Consider a DMU, say, , , whose DEA CCR-efficiency value can be computed by the following CCR model [1]:When the value is equal to 1, it means that is DEA efficient. The input and output weights determined by the model are favorable to . Because the weights determined by CCR model are favorable to the , the CCR value has been viewed as the self-evaluation.

By using Charnes and Cooper transformation (Charnes and Cooper, 1962), model (2) can be equivalently transformed into the linear program (LP) below for solution:Let and be the optimal solution to the above model. Then, is referred to as the CCR-efficiency value of , which is the self-evaluated efficiency of As such, is referred to as a cross-efficiency value of according to the favorable weights of and reflects the peer-evaluation of to .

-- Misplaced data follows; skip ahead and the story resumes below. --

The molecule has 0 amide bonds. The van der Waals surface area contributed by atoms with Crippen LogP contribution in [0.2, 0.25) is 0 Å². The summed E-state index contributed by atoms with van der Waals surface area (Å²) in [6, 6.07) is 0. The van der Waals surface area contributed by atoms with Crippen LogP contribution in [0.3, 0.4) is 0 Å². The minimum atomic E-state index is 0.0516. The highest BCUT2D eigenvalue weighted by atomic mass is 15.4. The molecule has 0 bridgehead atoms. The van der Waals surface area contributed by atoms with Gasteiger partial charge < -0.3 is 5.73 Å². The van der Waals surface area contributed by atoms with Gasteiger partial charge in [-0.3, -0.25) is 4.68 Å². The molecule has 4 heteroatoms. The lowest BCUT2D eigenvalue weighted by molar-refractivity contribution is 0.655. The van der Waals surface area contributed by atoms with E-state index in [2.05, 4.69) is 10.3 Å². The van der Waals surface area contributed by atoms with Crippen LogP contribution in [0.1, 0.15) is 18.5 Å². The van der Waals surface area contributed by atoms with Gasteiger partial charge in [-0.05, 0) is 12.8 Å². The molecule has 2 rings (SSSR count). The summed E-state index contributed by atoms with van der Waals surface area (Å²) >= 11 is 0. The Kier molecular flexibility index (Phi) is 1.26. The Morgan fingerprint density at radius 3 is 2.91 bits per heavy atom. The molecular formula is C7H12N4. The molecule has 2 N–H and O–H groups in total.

Model (3) is solved times, each time for each DMU. As a result, there will be sets of input and output weights available for and each DMU will have cross-efficiency values that are peer-evaluation and one CCR-efficiency value that is self-evaluation, which form a cross-efficiency matrix, as shown in Table 1, where are the CCR-efficiencies of the ; that is, . The average efficiency of DMU is measured by the one CCR-efficiency value and cross-efficiency values; namely,Based on their average cross-efficiencies, the DMUs can usually be fully ranked.